Prague mayor goes undercover to expose the great taxi rip-off

An English accent is an expensive thing to have in Prague, as the city's campaigning mayor discovered when he posed as a tourist - and ended up paying six times the normal taxi fare.

An English accent is an expensive thing to have in Prague, as the city's campaigning mayor discovered when he posed as a tourist - and ended up paying six times the normal taxi fare.

Pavel Bem donned a fake beard for the experiment to test claims that Britons, among the city's main visitors, were being routinely ripped off. It didn't take long for him to get a taste of Prague, tourist-style.

"I asked him [a taxi driver] in English to take me to Prague Castle, one of our city's favourite spots for tourists, and was amazed when he went off the wrong way," said Mr Bem. "It's only a two-mile journey, but he took a number of detours and then charged me £18. It should only have cost around three."

The small-time con could prove far more expensive for the driver himself, who now faces a fine of up to £23,000 under a beefed-up penalty system imposed by Mr Bem.

"If this is the first time he has exploited a tourist then he will just face the maximum fine. But if it is proved that he has done the same thing in the past he will lose his licence."

With an average of about 200 flights a week between the UK and the Czech Republic, 500,000 Britons visit Prague every year, and many complain of being ripped off everywhere from exchange agencies to restaurants.

Authorities were quick to recognise the city's potential in the early 90s and spent millions restoring historic sites and re-cobbling the narrow alleyways and lanes immortalised in Franz Kafka's novels.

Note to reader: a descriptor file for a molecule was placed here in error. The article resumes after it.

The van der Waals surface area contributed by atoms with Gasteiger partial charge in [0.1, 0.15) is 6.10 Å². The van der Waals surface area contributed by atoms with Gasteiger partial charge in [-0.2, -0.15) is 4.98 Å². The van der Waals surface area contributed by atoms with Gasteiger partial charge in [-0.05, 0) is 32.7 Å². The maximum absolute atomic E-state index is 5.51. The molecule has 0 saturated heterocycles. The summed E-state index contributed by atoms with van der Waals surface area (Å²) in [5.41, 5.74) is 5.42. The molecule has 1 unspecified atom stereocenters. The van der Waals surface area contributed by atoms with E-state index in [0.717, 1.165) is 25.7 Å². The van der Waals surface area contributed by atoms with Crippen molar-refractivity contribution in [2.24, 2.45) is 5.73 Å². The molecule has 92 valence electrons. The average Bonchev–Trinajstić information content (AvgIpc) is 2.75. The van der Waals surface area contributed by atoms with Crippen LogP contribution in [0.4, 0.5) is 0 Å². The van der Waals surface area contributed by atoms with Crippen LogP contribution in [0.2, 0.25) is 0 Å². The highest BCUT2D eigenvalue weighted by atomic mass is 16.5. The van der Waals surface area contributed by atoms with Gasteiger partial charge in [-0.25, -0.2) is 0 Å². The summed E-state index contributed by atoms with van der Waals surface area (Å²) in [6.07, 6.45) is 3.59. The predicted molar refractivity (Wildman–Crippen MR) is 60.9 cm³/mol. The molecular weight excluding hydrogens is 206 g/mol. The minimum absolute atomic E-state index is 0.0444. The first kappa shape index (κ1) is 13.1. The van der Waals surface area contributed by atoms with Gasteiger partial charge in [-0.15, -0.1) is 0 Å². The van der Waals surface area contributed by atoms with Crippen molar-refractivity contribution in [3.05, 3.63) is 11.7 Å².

It remains one of the most popular stag-night destinations for young Brits with pubs catering solely for British parties, as well as being an equally attractive destination for couples on a romantic weekend.

But Britons who have visited Prague often return home complaining about overcharging and "rip-offs". Kiosks also sell tickets for public transport and some foreigners say they have been overcharged for tickets there, but because of language barriers and using a foreign currency they often do not realise until much later.

Others complain that bills in bars and clubs when totalled up afterwards often contain extra items that were not ordered and that waiters and waitresses suddenly lose their ability to speak previously excellent English when questioned by foreigners about what they paid for.

Last year, Prague's taxi drivers made European headlines when the German MP Cornelia Sonntag-Wolgast was charged €15 (£10.50) for a two-mile ride - four times more than she should have been - and when she asked about the price, she was reportedly told: "If you don't like it, take a tram."

Mr Bem took office in the wake of serious flooding in November 2002, vowing to crack down on petty crime. The Mayor said more inspectors would be dispatched, posing as foreign tourists to check on cabbies overcharging. He also advised tourists to always ask about the price of the journey before getting in a taxi and then insist on a receipt.

"Prague's reputation suffers greatly both home and abroad from the fact that there are many fraudulent taxi drivers and hundreds of pickpockets," he said. "There must be zero crime tolerance and a maximum focus on small crime, illegal drug distribution, prostitution, and the operation of erotic clubs that facilitate crime."

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